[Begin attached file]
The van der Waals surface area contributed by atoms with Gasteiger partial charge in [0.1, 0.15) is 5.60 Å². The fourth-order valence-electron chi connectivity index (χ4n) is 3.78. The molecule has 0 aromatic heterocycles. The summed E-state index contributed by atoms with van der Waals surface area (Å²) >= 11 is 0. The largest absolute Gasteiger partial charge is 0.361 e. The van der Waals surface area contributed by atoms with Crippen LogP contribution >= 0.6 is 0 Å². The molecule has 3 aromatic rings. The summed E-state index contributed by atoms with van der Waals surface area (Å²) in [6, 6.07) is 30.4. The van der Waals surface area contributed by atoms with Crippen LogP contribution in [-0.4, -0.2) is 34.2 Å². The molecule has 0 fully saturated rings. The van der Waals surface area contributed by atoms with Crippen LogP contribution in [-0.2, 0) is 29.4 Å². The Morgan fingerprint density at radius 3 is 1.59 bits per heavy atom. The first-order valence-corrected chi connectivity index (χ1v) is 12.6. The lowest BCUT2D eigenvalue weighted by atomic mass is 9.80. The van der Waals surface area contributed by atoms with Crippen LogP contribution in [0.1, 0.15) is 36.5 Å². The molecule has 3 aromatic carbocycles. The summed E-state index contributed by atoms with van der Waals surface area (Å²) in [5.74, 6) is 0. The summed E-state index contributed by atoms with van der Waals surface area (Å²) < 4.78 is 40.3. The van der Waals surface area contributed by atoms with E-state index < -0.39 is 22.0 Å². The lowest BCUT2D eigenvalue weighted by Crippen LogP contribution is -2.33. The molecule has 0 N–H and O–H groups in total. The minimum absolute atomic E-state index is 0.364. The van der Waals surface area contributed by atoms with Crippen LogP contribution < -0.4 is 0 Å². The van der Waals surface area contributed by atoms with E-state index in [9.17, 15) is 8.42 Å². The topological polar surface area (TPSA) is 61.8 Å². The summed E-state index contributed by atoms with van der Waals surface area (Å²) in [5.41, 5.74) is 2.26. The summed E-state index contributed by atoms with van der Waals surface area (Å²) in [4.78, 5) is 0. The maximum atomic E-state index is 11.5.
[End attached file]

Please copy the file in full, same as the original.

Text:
The van der Waals surface area contributed by atoms with Gasteiger partial charge in [0.1, 0.15) is 5.60 Å². The fourth-order valence-electron chi connectivity index (χ4n) is 3.78. The molecule has 0 aromatic heterocycles. The summed E-state index contributed by atoms with van der Waals surface area (Å²) >= 11 is 0. The largest absolute Gasteiger partial charge is 0.361 e. The van der Waals surface area contributed by atoms with Crippen LogP contribution >= 0.6 is 0 Å². The molecule has 3 aromatic rings. The summed E-state index contributed by atoms with van der Waals surface area (Å²) in [6, 6.07) is 30.4. The van der Waals surface area contributed by atoms with Crippen LogP contribution in [-0.4, -0.2) is 34.2 Å². The molecule has 0 fully saturated rings. The van der Waals surface area contributed by atoms with Crippen LogP contribution in [-0.2, 0) is 29.4 Å². The Morgan fingerprint density at radius 3 is 1.59 bits per heavy atom. The first-order valence-corrected chi connectivity index (χ1v) is 12.6. The lowest BCUT2D eigenvalue weighted by atomic mass is 9.80. The van der Waals surface area contributed by atoms with Crippen LogP contribution in [0.1, 0.15) is 36.5 Å². The molecule has 3 aromatic carbocycles. The summed E-state index contributed by atoms with van der Waals surface area (Å²) in [5.74, 6) is 0. The summed E-state index contributed by atoms with van der Waals surface area (Å²) < 4.78 is 40.3. The van der Waals surface area contributed by atoms with E-state index < -0.39 is 22.0 Å². The lowest BCUT2D eigenvalue weighted by Crippen LogP contribution is -2.33. The molecule has 0 N–H and O–H groups in total. The minimum absolute atomic E-state index is 0.364. The van der Waals surface area contributed by atoms with Crippen LogP contribution < -0.4 is 0 Å². The van der Waals surface area contributed by atoms with E-state index in [9.17, 15) is 8.42 Å². The topological polar surface area (TPSA) is 61.8 Å². The summed E-state index contributed by atoms with van der Waals surface area (Å²) in [5.41, 5.74) is 2.26. The summed E-state index contributed by atoms with van der Waals surface area (Å²) in [4.78, 5) is 0. The maximum atomic E-state index is 11.5.